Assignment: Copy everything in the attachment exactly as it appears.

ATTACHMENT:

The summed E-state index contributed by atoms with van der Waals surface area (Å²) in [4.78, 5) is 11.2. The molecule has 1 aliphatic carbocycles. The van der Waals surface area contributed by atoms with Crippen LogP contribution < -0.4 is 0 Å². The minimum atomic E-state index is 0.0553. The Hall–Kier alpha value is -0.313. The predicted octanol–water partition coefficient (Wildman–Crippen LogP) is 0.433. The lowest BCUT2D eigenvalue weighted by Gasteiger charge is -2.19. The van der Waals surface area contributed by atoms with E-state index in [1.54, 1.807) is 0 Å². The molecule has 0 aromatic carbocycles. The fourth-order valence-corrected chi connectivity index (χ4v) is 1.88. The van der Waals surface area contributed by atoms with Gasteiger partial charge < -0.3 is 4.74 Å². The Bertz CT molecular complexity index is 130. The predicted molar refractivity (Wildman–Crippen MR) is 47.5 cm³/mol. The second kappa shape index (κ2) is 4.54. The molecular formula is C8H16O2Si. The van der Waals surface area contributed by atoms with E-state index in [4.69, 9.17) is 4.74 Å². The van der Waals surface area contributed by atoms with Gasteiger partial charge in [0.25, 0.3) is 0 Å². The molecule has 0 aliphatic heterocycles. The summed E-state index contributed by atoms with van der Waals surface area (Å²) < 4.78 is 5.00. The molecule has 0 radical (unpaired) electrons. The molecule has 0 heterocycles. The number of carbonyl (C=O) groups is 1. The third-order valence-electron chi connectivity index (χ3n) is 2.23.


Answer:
The summed E-state index contributed by atoms with van der Waals surface area (Å²) in [4.78, 5) is 11.2. The molecule has 1 aliphatic carbocycles. The van der Waals surface area contributed by atoms with Crippen LogP contribution < -0.4 is 0 Å². The minimum atomic E-state index is 0.0553. The Hall–Kier alpha value is -0.313. The predicted octanol–water partition coefficient (Wildman–Crippen LogP) is 0.433. The lowest BCUT2D eigenvalue weighted by Gasteiger charge is -2.19. The van der Waals surface area contributed by atoms with E-state index in [1.54, 1.807) is 0 Å². The molecule has 0 aromatic carbocycles. The fourth-order valence-corrected chi connectivity index (χ4v) is 1.88. The van der Waals surface area contributed by atoms with Gasteiger partial charge < -0.3 is 4.74 Å². The Bertz CT molecular complexity index is 130. The predicted molar refractivity (Wildman–Crippen MR) is 47.5 cm³/mol. The second kappa shape index (κ2) is 4.54. The molecular formula is C8H16O2Si. The van der Waals surface area contributed by atoms with E-state index in [4.69, 9.17) is 4.74 Å². The van der Waals surface area contributed by atoms with Gasteiger partial charge in [0.25, 0.3) is 0 Å². The molecule has 0 aliphatic heterocycles. The summed E-state index contributed by atoms with van der Waals surface area (Å²) < 4.78 is 5.00. The molecule has 0 radical (unpaired) electrons. The molecule has 0 heterocycles. The number of carbonyl (C=O) groups is 1. The third-order valence-electron chi connectivity index (χ3n) is 2.23.